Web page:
Market sentiment has somewhat improved over the last quarter with decreasing volatility as most countries began to ease COVID-19 restrictions and the implementation of various government stimulus packages. However, despite market improvements, credit markets remain cautious given the further ongoing COVID-19 outbreaks in Australia and globally.
Globally, conditions in financial markets have generally improved and volatility has declined. The second quarter saw global debt issuance increase by 52 percent from the first quarter setting an all-time high for a 3 month period hitting US$5.5 trillion.
- The Markit iTraxx Australia Credit Default Swap (CDS) Index spread increased by over 200 bps during the month of March, peaking at 243 bps on 23 March. However spreads have since reduced and stabilised in the June quarter following a range of monetary and fiscal stimulus policy announcements, with the spread at around 87 bps on 30 June.
This is an overall net increase of ~40 bps compared to the pre-COVID-19 capital market environment.
Following the COVID-19 led disruption to the bond markets, the impact of various government stimulus policies has seen a significant recovery in liquidity (and to a lesser extent pricing) during Q2 2020. Despite this, the outlook remains uncertain and the recovery is not expected to be linear in nature given the ongoing concern around the prevalence and impacts of a second wave, an anticipated increase in loan defaults and insolvencies and ongoing trade tensions between US and China.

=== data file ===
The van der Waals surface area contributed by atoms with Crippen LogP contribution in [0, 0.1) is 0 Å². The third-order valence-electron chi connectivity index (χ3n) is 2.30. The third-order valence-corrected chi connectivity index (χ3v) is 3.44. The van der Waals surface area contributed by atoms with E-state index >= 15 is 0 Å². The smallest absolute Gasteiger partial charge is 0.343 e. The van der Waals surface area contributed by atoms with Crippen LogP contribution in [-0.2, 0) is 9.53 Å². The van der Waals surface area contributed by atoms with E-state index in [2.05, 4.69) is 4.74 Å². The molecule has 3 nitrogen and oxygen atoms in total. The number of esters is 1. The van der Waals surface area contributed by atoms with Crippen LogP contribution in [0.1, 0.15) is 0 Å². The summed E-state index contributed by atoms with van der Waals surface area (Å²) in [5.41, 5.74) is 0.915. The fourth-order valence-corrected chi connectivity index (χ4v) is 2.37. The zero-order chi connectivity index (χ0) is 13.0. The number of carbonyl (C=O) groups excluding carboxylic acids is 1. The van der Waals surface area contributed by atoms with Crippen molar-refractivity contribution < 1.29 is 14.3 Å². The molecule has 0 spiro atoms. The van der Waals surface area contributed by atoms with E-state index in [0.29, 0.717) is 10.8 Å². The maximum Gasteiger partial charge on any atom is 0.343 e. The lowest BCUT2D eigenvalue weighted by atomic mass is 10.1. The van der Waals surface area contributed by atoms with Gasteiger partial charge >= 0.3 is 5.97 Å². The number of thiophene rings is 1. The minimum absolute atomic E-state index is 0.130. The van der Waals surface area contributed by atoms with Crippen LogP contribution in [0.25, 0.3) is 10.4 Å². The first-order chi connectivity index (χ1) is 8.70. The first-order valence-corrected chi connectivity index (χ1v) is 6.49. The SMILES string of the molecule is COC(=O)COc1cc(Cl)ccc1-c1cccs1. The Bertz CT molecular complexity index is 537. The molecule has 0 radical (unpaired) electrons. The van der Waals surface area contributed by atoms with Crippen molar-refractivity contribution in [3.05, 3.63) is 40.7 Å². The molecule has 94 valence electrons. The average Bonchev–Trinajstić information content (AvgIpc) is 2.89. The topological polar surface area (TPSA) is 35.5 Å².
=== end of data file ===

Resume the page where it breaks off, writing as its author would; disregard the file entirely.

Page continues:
- Further details and analysis of Australia’s economic outlook as a result of COVID-19 and the recovery going forward is available from COVID-19: The Economic Outlook.
During the quarter, the RBA left the target cash rate unchanged at 0.25 percent from its previous reduction in March. The Board determined that it would not increase the cash rate target until progress is made towards full employment and it is confident that inflation will be sustainably within the 2–3 percent target band.
Following the continuation of the monetary and fiscal policy responses to COVID-19, the 10 year Australian Government Bond yields also stabilised, reducing from a peak of 1.50 percent in late March to 0.87 percent as at June quarter end, with low and high yields of 0.60 percent and 1.09 percent observed during the quarter.